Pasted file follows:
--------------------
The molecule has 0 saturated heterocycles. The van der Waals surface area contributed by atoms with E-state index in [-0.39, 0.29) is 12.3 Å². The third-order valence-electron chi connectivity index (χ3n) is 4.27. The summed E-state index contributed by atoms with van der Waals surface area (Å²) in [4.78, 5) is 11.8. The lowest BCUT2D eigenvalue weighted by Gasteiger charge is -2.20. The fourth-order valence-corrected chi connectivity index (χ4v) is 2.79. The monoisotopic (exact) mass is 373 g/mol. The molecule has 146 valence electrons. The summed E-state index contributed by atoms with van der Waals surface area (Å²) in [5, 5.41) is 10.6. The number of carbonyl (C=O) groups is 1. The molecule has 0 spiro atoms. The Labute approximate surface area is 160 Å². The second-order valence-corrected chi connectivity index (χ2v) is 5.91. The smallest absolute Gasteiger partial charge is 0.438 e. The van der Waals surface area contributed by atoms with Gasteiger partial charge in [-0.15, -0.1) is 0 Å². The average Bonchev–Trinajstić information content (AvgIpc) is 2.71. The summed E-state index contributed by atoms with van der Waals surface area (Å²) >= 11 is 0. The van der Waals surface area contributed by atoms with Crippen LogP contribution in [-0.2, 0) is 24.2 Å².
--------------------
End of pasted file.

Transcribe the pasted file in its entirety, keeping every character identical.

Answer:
The molecule has 0 saturated heterocycles. The van der Waals surface area contributed by atoms with E-state index in [-0.39, 0.29) is 12.3 Å². The third-order valence-electron chi connectivity index (χ3n) is 4.27. The summed E-state index contributed by atoms with van der Waals surface area (Å²) in [4.78, 5) is 11.8. The lowest BCUT2D eigenvalue weighted by Gasteiger charge is -2.20. The fourth-order valence-corrected chi connectivity index (χ4v) is 2.79. The monoisotopic (exact) mass is 373 g/mol. The molecule has 146 valence electrons. The summed E-state index contributed by atoms with van der Waals surface area (Å²) in [5, 5.41) is 10.6. The number of carbonyl (C=O) groups is 1. The molecule has 0 spiro atoms. The Labute approximate surface area is 160 Å². The second-order valence-corrected chi connectivity index (χ2v) is 5.91. The smallest absolute Gasteiger partial charge is 0.438 e. The van der Waals surface area contributed by atoms with Gasteiger partial charge in [-0.15, -0.1) is 0 Å². The average Bonchev–Trinajstić information content (AvgIpc) is 2.71. The summed E-state index contributed by atoms with van der Waals surface area (Å²) >= 11 is 0. The van der Waals surface area contributed by atoms with Crippen LogP contribution in [-0.2, 0) is 24.2 Å².